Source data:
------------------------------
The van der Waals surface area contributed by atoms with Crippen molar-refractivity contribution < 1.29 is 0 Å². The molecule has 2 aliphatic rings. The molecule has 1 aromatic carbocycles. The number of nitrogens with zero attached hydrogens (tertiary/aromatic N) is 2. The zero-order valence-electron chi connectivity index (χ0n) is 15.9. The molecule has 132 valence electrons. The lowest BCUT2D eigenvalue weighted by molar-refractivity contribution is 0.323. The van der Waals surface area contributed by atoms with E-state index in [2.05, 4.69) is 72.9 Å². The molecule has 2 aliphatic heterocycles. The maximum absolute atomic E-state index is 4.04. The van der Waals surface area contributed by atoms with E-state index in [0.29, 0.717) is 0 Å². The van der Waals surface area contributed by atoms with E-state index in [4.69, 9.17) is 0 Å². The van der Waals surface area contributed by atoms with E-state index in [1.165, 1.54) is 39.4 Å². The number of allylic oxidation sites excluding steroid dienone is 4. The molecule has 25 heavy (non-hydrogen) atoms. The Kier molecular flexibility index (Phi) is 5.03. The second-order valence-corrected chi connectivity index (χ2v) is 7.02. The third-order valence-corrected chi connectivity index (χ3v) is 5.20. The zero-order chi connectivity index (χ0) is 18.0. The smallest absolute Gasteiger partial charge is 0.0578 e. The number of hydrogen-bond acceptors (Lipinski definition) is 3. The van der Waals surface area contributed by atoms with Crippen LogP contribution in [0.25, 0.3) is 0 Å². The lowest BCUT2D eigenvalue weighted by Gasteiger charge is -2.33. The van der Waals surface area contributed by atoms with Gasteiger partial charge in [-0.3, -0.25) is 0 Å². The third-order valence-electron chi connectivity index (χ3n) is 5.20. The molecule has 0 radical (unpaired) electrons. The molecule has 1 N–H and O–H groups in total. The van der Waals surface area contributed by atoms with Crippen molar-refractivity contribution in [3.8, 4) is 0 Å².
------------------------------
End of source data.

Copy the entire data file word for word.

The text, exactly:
The van der Waals surface area contributed by atoms with Crippen molar-refractivity contribution < 1.29 is 0 Å². The molecule has 2 aliphatic rings. The molecule has 1 aromatic carbocycles. The number of nitrogens with zero attached hydrogens (tertiary/aromatic N) is 2. The zero-order valence-electron chi connectivity index (χ0n) is 15.9. The molecule has 132 valence electrons. The lowest BCUT2D eigenvalue weighted by molar-refractivity contribution is 0.323. The van der Waals surface area contributed by atoms with E-state index in [2.05, 4.69) is 72.9 Å². The molecule has 2 aliphatic heterocycles. The maximum absolute atomic E-state index is 4.04. The van der Waals surface area contributed by atoms with E-state index in [0.29, 0.717) is 0 Å². The van der Waals surface area contributed by atoms with E-state index in [4.69, 9.17) is 0 Å². The van der Waals surface area contributed by atoms with E-state index in [1.165, 1.54) is 39.4 Å². The number of allylic oxidation sites excluding steroid dienone is 4. The molecule has 25 heavy (non-hydrogen) atoms. The Kier molecular flexibility index (Phi) is 5.03. The second-order valence-corrected chi connectivity index (χ2v) is 7.02. The third-order valence-corrected chi connectivity index (χ3v) is 5.20. The zero-order chi connectivity index (χ0) is 18.0. The smallest absolute Gasteiger partial charge is 0.0578 e. The number of hydrogen-bond acceptors (Lipinski definition) is 3. The van der Waals surface area contributed by atoms with Crippen LogP contribution in [0.25, 0.3) is 0 Å². The lowest BCUT2D eigenvalue weighted by Gasteiger charge is -2.33. The van der Waals surface area contributed by atoms with Gasteiger partial charge in [-0.3, -0.25) is 0 Å². The third-order valence-electron chi connectivity index (χ3n) is 5.20. The molecule has 0 radical (unpaired) electrons. The molecule has 1 N–H and O–H groups in total. The van der Waals surface area contributed by atoms with Crippen molar-refractivity contribution in [3.8, 4) is 0 Å².